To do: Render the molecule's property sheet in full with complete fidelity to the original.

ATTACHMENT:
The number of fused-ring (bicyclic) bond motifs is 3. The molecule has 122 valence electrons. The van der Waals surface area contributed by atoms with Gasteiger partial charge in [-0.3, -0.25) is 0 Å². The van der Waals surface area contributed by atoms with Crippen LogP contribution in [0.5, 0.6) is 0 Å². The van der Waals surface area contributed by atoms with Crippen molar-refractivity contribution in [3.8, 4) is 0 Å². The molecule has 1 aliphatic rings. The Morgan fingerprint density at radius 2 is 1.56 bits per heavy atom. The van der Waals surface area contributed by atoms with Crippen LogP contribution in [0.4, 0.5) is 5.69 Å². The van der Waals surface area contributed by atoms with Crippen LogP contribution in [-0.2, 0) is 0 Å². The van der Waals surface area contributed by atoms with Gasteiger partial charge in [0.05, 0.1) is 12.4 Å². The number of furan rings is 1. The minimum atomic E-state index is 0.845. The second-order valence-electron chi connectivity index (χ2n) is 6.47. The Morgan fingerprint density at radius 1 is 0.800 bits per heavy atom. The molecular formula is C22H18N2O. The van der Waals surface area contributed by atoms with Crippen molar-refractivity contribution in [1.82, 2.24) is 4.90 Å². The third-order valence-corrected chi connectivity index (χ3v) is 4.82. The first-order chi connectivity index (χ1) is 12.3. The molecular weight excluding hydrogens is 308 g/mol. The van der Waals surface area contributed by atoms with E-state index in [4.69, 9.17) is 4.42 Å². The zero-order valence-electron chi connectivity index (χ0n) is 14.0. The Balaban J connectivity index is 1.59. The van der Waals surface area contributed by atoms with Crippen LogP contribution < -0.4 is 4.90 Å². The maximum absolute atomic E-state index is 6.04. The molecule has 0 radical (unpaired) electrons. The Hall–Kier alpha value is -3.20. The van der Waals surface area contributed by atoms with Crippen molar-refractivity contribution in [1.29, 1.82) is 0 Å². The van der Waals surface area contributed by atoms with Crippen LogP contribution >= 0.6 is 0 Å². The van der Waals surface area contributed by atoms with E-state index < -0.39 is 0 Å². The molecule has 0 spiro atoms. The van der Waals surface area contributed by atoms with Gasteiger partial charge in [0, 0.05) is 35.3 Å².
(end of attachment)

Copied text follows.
The number of fused-ring (bicyclic) bond motifs is 3. The molecule has 122 valence electrons. The van der Waals surface area contributed by atoms with Gasteiger partial charge in [-0.3, -0.25) is 0 Å². The van der Waals surface area contributed by atoms with Crippen LogP contribution in [0.5, 0.6) is 0 Å². The van der Waals surface area contributed by atoms with Crippen molar-refractivity contribution in [3.8, 4) is 0 Å². The molecule has 1 aliphatic rings. The Morgan fingerprint density at radius 2 is 1.56 bits per heavy atom. The van der Waals surface area contributed by atoms with Crippen LogP contribution in [0.4, 0.5) is 5.69 Å². The van der Waals surface area contributed by atoms with Crippen LogP contribution in [-0.2, 0) is 0 Å². The van der Waals surface area contributed by atoms with Gasteiger partial charge in [0.05, 0.1) is 12.4 Å². The number of furan rings is 1. The minimum atomic E-state index is 0.845. The second-order valence-electron chi connectivity index (χ2n) is 6.47. The Morgan fingerprint density at radius 1 is 0.800 bits per heavy atom. The molecular formula is C22H18N2O. The van der Waals surface area contributed by atoms with Crippen molar-refractivity contribution in [1.82, 2.24) is 4.90 Å². The third-order valence-corrected chi connectivity index (χ3v) is 4.82. The first-order chi connectivity index (χ1) is 12.3. The molecular weight excluding hydrogens is 308 g/mol. The van der Waals surface area contributed by atoms with E-state index in [4.69, 9.17) is 4.42 Å². The zero-order valence-electron chi connectivity index (χ0n) is 14.0. The Balaban J connectivity index is 1.59. The van der Waals surface area contributed by atoms with Crippen LogP contribution < -0.4 is 4.90 Å². The maximum absolute atomic E-state index is 6.04. The molecule has 0 radical (unpaired) electrons. The Hall–Kier alpha value is -3.20. The van der Waals surface area contributed by atoms with Crippen molar-refractivity contribution in [1.29, 1.82) is 0 Å². The van der Waals surface area contributed by atoms with Crippen LogP contribution >= 0.6 is 0 Å². The van der Waals surface area contributed by atoms with E-state index < -0.39 is 0 Å². The molecule has 0 spiro atoms. The van der Waals surface area contributed by atoms with Gasteiger partial charge in [0, 0.05) is 35.3 Å².